The Higher Value of Higher Education In Addressing Sexual Violence

What will Kenyon do to stop sexual assault on our campus?
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Alumni returned to the Kenyon College campus recently to celebrate reunions, and more than celebration was on the minds of some of them. During a question-and-answer session with young alumni, a woman asked me, “What are you going to do to stop sexual assault on campus?” A good, and not entirely unexpected, question: Like many other colleges and universities, Kenyon has been under scrutiny because of its handling of sexual misconduct cases.

My answer reflected much of our specific and intentional work in this area. In the past two years, we have overhauled our policies for adjudicating cases and providing support for both claimants and respondents, bringing us in line with recommended best practices provided by the U.S. Department of Education. We have increased staffing in our Office for Civil Rights, which includes Title IX enforcement, and greatly expanded education programs. In response to recent concerns about the fairness and efficacy of our approach, we initiated an independent audit of our Title IX policy and procedures to make sure we are adhering to the policy, following the procedures and being scrupulously fair to both parties.

This is all important work – not only the appropriate steps to take in light of changes to regulations and the law over the past five years, but also the right thing to do for Kenyon and any institution.

During the past year, many college and university presidents have been asked similar questions about the climate on campus – racism, homophobia, anti-Semitism, gender and gender identity discrimination, threats to free speech – as a wave of student activism swept the country.

Responses to these protests tend to focus on the operational details: new or enhanced services; symbolic changes to building names or position titles; and the commitment of resources to achieve longstanding goals around the issue of diversity. These are important steps. But, like my answer to the alumna, these steps address issues on the surface, when perhaps what is required is a deeper examination of the mission of higher education.

The political discussions about higher education are all about operational efficiency – what college does for students and the economic return on investment for a degree. Some politicians reduce higher education policy to a false dichotomy of “welders versus philosophers,” and our federal College Scorecard identifies only projected income as a measurable outcome of an undergraduate education. In this context, a college education is pared to mercenary terms, to mold students for employment.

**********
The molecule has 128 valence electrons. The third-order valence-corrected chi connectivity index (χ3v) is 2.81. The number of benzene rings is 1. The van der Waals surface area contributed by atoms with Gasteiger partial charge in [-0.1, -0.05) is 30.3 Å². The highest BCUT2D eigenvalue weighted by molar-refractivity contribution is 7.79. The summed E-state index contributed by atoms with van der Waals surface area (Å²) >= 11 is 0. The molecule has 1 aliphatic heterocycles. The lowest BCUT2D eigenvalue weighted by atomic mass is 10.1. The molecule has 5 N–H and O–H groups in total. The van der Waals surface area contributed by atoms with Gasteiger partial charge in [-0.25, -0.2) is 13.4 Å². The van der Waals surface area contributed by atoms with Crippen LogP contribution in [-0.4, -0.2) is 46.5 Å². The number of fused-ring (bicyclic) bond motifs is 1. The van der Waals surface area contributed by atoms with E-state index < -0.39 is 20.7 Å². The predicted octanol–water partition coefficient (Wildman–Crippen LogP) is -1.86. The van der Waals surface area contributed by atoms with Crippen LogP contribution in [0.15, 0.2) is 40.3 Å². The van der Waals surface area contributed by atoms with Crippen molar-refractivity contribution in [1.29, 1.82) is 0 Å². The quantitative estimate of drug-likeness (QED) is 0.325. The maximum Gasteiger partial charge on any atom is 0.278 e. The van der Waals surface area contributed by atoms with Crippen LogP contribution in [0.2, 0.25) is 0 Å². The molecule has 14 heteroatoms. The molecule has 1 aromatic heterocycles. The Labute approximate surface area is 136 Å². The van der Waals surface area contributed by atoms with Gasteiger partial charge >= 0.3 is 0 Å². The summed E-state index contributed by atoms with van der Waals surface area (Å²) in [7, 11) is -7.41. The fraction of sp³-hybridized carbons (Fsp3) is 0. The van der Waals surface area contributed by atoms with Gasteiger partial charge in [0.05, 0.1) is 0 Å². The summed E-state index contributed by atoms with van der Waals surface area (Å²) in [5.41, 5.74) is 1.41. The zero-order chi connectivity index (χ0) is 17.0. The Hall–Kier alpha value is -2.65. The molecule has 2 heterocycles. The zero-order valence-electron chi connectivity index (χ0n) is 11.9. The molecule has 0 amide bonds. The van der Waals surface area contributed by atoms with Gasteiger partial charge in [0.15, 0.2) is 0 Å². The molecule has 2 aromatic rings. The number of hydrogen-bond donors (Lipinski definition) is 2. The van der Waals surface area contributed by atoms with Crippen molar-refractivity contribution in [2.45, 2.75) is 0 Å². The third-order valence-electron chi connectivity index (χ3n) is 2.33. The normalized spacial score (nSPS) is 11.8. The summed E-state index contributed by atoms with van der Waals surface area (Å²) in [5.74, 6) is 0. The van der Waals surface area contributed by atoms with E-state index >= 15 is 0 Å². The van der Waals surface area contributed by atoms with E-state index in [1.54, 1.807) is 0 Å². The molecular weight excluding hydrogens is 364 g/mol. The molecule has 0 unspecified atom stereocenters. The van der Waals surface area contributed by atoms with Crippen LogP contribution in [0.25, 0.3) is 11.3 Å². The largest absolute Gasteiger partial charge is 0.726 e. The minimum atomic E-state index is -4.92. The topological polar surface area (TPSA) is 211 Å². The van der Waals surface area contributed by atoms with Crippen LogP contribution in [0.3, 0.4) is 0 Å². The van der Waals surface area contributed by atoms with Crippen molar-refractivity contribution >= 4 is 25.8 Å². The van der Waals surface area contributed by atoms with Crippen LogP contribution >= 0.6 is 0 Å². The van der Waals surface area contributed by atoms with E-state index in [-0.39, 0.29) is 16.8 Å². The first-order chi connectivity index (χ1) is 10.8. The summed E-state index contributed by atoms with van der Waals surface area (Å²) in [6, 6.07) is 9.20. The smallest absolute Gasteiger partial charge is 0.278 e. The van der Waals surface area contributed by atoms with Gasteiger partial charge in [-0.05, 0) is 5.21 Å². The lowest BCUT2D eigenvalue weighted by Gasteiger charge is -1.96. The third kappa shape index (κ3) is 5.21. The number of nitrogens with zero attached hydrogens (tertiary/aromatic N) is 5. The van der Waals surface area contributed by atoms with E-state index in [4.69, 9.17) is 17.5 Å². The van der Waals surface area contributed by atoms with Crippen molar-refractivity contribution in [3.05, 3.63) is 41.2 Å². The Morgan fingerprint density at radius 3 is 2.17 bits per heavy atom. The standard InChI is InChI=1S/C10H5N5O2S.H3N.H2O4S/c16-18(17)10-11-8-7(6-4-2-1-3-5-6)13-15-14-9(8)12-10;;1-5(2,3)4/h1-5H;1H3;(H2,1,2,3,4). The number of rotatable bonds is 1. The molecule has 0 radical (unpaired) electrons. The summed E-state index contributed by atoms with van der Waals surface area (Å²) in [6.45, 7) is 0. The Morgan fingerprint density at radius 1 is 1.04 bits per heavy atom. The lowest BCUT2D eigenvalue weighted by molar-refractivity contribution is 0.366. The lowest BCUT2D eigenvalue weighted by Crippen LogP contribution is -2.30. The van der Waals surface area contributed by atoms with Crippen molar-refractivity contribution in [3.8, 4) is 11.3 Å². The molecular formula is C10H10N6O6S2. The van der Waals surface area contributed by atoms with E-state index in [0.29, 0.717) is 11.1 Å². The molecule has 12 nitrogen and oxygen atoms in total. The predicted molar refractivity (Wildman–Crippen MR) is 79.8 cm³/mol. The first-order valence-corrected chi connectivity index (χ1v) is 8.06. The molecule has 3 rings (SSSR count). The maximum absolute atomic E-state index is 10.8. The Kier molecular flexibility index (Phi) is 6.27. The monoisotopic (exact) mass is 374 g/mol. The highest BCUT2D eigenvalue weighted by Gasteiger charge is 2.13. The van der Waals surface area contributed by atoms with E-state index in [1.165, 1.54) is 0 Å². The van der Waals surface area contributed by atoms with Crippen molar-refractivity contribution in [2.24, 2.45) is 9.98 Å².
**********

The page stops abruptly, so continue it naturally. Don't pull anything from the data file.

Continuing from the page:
But a complete college education is career preparation and much more. The college experience should develop an understanding of ethical and moral decision-making, the sense of empathy and the recognition of the consequences of one’s actions on self and others.

We must keep in mind our central responsibility to educate – not just to acquire good jobs but also to prepare students for lives of active, ethical citizenship in a civil democracy.

Colleges and universities do have the responsibility to ensure that all students are safe, are treated equally and fairly and have the opportunity to pursue their education. The work on campus to fight against bias, discrimination and sexual assault should not be merely operational in nature. Rather, that work should be grounded in the notion that phenomena such as bias, discrimination and sexual assault are contrary to the values of an ethical, civil society, and that we should be producing graduates who understand and practice these values.

Dedication to this mission requires more than having the right policies in place, more than resources for support and more than symbolic gestures and changes. Colleges must challenge students to connect learning inside the classroom with their lived experiences and to draw upon the power of the humanities, arts, social sciences and natural sciences to shape the thinking and world views of our students. In turn, students must actively participate in their own education, to question and be questioned, to be challenged by new and different ideas, to develop empathy and understanding for those around them, to rise to a high standard of ethical behavior and to commit to making their communities better places.

What will Kenyon do to stop sexual assault on our campus? In response to that young alumna’s question, I would still list the operational changes we are making. But changes in policies, procedures, and administrative structures are easy, and should only be the beginning.

Educating students for lives of active, ethical citizenship in a civil democracy is much harder. Colleges must not focus on the easy at the expense of the challenging. Our expectations of our institutions, of ourselves, and of our students, must be higher.

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